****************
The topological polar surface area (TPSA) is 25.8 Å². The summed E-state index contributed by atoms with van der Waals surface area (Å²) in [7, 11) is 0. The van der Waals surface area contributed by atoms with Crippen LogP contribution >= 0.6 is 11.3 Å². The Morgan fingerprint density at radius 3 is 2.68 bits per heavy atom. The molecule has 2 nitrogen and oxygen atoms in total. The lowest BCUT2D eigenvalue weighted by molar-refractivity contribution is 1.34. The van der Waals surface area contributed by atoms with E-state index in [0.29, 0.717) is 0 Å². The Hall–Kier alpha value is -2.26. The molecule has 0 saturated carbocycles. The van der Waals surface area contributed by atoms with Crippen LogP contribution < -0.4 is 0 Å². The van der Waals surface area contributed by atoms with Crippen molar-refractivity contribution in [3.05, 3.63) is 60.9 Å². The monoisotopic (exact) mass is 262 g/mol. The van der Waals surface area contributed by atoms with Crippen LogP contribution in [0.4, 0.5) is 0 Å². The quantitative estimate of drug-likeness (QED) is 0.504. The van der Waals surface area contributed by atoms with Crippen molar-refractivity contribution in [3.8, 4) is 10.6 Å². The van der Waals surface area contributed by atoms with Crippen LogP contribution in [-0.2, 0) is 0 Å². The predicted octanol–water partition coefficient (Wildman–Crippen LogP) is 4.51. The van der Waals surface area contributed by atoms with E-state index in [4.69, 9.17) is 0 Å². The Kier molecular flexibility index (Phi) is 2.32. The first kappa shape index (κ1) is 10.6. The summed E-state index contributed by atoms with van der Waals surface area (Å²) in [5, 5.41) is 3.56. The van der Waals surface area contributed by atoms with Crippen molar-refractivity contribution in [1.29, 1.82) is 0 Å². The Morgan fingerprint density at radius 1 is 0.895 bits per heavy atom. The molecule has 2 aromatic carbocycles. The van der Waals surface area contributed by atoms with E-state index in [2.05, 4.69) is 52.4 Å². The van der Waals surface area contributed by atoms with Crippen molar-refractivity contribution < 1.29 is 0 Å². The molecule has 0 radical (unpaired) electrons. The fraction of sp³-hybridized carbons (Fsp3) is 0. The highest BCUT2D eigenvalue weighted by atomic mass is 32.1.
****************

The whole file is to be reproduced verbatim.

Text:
The topological polar surface area (TPSA) is 25.8 Å². The summed E-state index contributed by atoms with van der Waals surface area (Å²) in [7, 11) is 0. The van der Waals surface area contributed by atoms with Crippen LogP contribution >= 0.6 is 11.3 Å². The Morgan fingerprint density at radius 3 is 2.68 bits per heavy atom. The molecule has 2 nitrogen and oxygen atoms in total. The lowest BCUT2D eigenvalue weighted by molar-refractivity contribution is 1.34. The van der Waals surface area contributed by atoms with E-state index in [0.29, 0.717) is 0 Å². The Hall–Kier alpha value is -2.26. The molecule has 0 saturated carbocycles. The van der Waals surface area contributed by atoms with Crippen LogP contribution < -0.4 is 0 Å². The van der Waals surface area contributed by atoms with Crippen molar-refractivity contribution in [3.05, 3.63) is 60.9 Å². The monoisotopic (exact) mass is 262 g/mol. The van der Waals surface area contributed by atoms with Crippen LogP contribution in [0.4, 0.5) is 0 Å². The quantitative estimate of drug-likeness (QED) is 0.504. The van der Waals surface area contributed by atoms with Crippen molar-refractivity contribution in [3.8, 4) is 10.6 Å². The van der Waals surface area contributed by atoms with Crippen LogP contribution in [-0.2, 0) is 0 Å². The predicted octanol–water partition coefficient (Wildman–Crippen LogP) is 4.51. The van der Waals surface area contributed by atoms with E-state index in [4.69, 9.17) is 0 Å². The Kier molecular flexibility index (Phi) is 2.32. The first kappa shape index (κ1) is 10.6. The summed E-state index contributed by atoms with van der Waals surface area (Å²) in [5, 5.41) is 3.56. The van der Waals surface area contributed by atoms with Crippen molar-refractivity contribution in [1.29, 1.82) is 0 Å². The Morgan fingerprint density at radius 1 is 0.895 bits per heavy atom. The molecule has 2 aromatic carbocycles. The van der Waals surface area contributed by atoms with E-state index in [2.05, 4.69) is 52.4 Å². The van der Waals surface area contributed by atoms with Crippen molar-refractivity contribution < 1.29 is 0 Å². The molecule has 0 radical (unpaired) electrons. The fraction of sp³-hybridized carbons (Fsp3) is 0. The highest BCUT2D eigenvalue weighted by atomic mass is 32.1.